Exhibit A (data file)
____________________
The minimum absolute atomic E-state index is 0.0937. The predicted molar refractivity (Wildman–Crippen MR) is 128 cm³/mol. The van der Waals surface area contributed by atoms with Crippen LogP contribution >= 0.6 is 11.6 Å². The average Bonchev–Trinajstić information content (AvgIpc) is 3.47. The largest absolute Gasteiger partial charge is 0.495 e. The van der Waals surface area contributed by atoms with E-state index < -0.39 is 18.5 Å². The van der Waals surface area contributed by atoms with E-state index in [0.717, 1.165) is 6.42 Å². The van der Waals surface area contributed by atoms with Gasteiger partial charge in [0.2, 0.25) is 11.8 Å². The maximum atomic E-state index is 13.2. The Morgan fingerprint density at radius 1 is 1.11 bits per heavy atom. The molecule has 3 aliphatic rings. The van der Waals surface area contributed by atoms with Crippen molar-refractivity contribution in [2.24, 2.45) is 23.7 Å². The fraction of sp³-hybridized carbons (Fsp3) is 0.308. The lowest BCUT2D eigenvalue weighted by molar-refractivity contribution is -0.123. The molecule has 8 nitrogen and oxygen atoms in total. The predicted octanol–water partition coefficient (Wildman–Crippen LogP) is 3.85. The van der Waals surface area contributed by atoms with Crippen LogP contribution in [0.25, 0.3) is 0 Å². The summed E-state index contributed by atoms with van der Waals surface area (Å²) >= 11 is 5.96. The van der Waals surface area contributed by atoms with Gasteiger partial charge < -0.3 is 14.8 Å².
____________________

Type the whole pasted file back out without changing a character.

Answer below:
The minimum absolute atomic E-state index is 0.0937. The predicted molar refractivity (Wildman–Crippen MR) is 128 cm³/mol. The van der Waals surface area contributed by atoms with Crippen LogP contribution >= 0.6 is 11.6 Å². The average Bonchev–Trinajstić information content (AvgIpc) is 3.47. The largest absolute Gasteiger partial charge is 0.495 e. The van der Waals surface area contributed by atoms with E-state index < -0.39 is 18.5 Å². The van der Waals surface area contributed by atoms with E-state index in [0.717, 1.165) is 6.42 Å². The van der Waals surface area contributed by atoms with Gasteiger partial charge in [0.2, 0.25) is 11.8 Å². The maximum atomic E-state index is 13.2. The Morgan fingerprint density at radius 1 is 1.11 bits per heavy atom. The molecule has 3 aliphatic rings. The van der Waals surface area contributed by atoms with Crippen molar-refractivity contribution in [2.24, 2.45) is 23.7 Å². The fraction of sp³-hybridized carbons (Fsp3) is 0.308. The lowest BCUT2D eigenvalue weighted by molar-refractivity contribution is -0.123. The molecule has 8 nitrogen and oxygen atoms in total. The predicted octanol–water partition coefficient (Wildman–Crippen LogP) is 3.85. The van der Waals surface area contributed by atoms with Crippen LogP contribution in [0.25, 0.3) is 0 Å². The summed E-state index contributed by atoms with van der Waals surface area (Å²) >= 11 is 5.96. The van der Waals surface area contributed by atoms with Gasteiger partial charge < -0.3 is 14.8 Å².